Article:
When providing an employee with a reference, employers need to be aware that they are creating a document which has legal implications. In almost all cases, a reference has a huge bearing on whether or not an employee obtains employment – a good reference can be the key to getting the job, whereas a bad reference can be hugely detrimental to an employee’s career.
Many employers are unsure of the rules regarding references, including whether they are compulsory, and how important they are in the hiring process. We look to answer some of the most common questions about this below.
Does an employer have to give a reference?
There is no legal obligation for an employer to give a reference for an employee at all. Consequently, even when an employer is asked either by an ex-employee or by a prospective employer for a reference, there is no legal duty to provide any kind of answer at all. However, if a reference is given, then the person giving the reference is under an obligation to ensure that the reference is both true and fair.
Exceptions to the General Rule
Although there is no legal obligation to give a reference, there are a number of professions and jobs where it is considered to be good practice and there therefore an implied obligation. This is because a failure to provide a reference would mean that the former employee could struggle to obtain new employment due to the nature of their profession.
Good examples were references are crucial are education, medicine and legal and financial services. The leading case on references involves the financial services industry. In this case a deliberately bad reference was given by an employer, which led to the employee being unable to get a job within the industry. The employee was victim of a malicious reference and was awarded over half a million pounds in damages to reflect the loss he had suffered as a result of the bad reference.
Depending on the circumstances surrounding the end of an employment relationship, an employee can sometimes negotiate an agreed reference with the employer. This is often the case where the employee is entering into what is a Settlement Agreement, which is a contract signed by both parties to end the employment relationship by consent.
It is important to ensure that the wording of an agreed reference is considered carefully and that the employer uses that working when giving future references. Usually there is clause in the Settlement Agreement which ensures the employer must use the agreed wording and that any oral reference is consistent with that wording.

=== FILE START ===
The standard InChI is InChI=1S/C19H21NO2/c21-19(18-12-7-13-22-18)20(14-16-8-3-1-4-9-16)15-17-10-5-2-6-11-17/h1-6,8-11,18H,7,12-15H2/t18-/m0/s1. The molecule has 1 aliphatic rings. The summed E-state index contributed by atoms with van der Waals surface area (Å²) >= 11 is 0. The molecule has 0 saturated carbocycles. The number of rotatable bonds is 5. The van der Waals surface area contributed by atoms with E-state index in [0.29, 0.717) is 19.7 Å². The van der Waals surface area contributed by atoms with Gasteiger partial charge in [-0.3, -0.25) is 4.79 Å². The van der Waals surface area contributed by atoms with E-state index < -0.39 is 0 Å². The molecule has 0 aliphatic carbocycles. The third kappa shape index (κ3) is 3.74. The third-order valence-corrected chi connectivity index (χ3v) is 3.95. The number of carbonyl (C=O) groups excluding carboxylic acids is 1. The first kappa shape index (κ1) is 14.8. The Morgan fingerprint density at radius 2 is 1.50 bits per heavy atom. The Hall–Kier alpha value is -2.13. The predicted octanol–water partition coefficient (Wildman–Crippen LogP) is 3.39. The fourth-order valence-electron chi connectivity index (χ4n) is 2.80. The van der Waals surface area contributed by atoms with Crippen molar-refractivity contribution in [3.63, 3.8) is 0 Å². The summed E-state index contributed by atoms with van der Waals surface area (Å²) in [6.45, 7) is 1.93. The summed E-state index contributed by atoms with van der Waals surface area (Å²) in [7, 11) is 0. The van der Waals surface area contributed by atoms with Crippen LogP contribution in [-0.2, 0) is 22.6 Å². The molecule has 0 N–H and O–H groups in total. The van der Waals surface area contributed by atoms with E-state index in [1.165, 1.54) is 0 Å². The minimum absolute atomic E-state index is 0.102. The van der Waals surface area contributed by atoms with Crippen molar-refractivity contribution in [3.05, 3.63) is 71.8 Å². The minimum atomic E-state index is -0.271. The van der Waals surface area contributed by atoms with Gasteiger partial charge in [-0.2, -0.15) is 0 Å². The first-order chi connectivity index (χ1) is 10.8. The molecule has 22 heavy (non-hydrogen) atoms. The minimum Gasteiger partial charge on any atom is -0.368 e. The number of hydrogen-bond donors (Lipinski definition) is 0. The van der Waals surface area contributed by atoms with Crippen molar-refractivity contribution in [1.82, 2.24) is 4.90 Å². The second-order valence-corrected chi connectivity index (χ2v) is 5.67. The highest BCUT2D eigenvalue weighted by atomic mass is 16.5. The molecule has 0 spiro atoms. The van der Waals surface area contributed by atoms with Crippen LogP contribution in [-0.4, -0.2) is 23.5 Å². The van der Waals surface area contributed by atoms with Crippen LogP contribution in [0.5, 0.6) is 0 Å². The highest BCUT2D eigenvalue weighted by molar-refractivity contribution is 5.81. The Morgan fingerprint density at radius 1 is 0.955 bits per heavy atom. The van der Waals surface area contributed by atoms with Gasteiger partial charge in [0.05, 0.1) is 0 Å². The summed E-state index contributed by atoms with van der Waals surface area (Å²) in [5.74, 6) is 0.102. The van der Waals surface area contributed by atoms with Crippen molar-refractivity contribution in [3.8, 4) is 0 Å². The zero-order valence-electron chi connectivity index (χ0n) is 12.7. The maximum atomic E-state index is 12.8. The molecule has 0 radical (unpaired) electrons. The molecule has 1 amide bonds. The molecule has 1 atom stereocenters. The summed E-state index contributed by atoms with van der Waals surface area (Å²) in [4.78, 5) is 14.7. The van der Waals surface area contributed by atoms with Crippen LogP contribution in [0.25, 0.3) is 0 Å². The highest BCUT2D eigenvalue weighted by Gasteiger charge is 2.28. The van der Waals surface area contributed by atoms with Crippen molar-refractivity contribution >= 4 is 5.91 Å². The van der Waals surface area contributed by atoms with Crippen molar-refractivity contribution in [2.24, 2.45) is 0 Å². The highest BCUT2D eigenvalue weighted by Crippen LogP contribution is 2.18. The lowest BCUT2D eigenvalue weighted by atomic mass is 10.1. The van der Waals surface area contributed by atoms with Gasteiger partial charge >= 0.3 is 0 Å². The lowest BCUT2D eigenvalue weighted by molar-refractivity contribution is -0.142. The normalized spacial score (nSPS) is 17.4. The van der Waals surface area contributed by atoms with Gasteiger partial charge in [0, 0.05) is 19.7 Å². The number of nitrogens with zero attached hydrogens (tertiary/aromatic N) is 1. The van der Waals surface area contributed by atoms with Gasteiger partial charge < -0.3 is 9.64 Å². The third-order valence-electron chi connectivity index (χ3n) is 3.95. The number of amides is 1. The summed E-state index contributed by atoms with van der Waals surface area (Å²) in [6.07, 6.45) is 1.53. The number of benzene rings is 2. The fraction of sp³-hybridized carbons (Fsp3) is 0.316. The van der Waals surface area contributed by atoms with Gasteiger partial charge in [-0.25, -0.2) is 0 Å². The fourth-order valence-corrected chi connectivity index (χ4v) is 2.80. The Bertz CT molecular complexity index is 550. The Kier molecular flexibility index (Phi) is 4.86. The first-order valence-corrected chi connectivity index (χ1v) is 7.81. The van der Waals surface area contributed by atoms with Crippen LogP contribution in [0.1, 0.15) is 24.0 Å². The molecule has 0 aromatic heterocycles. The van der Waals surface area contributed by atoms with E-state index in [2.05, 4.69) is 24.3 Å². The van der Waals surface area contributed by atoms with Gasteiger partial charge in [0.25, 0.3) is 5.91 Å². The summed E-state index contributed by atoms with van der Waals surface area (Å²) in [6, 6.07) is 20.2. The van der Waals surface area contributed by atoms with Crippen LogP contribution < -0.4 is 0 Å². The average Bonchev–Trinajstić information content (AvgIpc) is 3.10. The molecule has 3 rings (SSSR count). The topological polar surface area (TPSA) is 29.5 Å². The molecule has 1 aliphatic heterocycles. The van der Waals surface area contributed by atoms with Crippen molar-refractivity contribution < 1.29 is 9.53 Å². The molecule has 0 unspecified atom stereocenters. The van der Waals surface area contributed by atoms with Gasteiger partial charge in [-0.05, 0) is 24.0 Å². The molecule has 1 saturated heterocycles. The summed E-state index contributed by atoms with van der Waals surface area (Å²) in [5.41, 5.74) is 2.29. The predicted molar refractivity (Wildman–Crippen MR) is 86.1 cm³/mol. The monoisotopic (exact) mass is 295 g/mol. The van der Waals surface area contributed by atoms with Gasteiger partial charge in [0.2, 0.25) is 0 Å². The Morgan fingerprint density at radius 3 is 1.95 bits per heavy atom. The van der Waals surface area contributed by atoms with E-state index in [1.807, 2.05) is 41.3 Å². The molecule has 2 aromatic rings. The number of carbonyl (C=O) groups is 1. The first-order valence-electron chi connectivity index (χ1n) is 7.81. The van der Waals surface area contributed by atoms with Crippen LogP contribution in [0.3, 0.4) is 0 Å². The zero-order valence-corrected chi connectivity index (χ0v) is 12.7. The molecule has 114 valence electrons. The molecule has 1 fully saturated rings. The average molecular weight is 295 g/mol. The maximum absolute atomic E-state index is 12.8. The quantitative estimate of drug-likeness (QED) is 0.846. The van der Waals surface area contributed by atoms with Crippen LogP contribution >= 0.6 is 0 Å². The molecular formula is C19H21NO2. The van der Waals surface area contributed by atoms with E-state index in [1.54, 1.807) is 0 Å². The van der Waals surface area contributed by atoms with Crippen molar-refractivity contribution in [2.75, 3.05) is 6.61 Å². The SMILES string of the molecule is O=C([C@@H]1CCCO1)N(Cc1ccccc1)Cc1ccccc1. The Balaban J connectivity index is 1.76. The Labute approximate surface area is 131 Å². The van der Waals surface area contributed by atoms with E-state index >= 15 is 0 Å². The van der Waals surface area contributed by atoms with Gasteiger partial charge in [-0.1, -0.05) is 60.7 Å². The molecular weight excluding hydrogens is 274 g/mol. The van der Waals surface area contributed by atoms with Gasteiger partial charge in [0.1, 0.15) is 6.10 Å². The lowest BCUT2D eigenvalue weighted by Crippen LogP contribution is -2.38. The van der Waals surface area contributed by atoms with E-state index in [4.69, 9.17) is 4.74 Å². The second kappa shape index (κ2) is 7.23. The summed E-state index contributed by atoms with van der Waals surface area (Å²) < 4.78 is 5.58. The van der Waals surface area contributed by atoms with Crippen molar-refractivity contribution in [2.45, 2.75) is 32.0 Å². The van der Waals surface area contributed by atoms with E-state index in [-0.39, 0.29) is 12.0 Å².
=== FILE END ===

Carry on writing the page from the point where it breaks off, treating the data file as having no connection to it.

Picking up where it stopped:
Problems with Questionnaires
A more recent trend is for prospective employers to send out standard questionnaires to former employers. These surveys often ask questions which a former employer may be reluctant to answer. There is no legal obligation to answer such questionnaires if you do not want to. If you have an agreed form of reference, then simply provide that.
Nowadays many employers fear giving personal references due to the fear of incurring unwanted liability and facing a potential claim. It is common practice, particularly with large employers, simply to give factual references, which can only include length of service and job title.
The concern for employers is, if a reference is given which is critical of a former employee, the employer must be able to justify it. If they cannot justify it, and the former employee suffers a loss as a result (i.e. is unable to obtain new employment) the employee could bring a claim for providing an untrue or unfair reference.
On the other hand, if an employer gives a glowing reference for an employee which is not fair and true (i.e. the reference makes the employee sound better than they actually are) then the new employer could make a claim against the former employer if they have been overly generous, or have not disclosed something about that individual that you should have done which would have affected their decision to employ the person.
Can You Avoid Liability?
One thing that anybody giving a reference must be aware of, is that simply saying that a reference is private and confidential, or saying that a reference is made without liability, does not protect the employer from a claim.
A reference is not private and confidential and you cannot write a reference and not be responsible for what is in it. The subject of the reference is always going to be able to see what has been written about them. Consequently, you should never write a reference which you would not be prepared for the subject of that reference to read. Anything in a reference must be true and must be fair about the person whose reference it is. If you are giving a reference you need to be careful what you say; it can come back and bite you.
Contact Percy Hughes & Roberts
The Employment Team at Percy Hughes & Roberts can offer advice to businesses regarding references. Sarah Simcott our Head of Employment has experience in dealing with reference cases, and is best placed to offer support in this area.
Call us on freephone 0800 781 3894 or fill out an online enquiry form.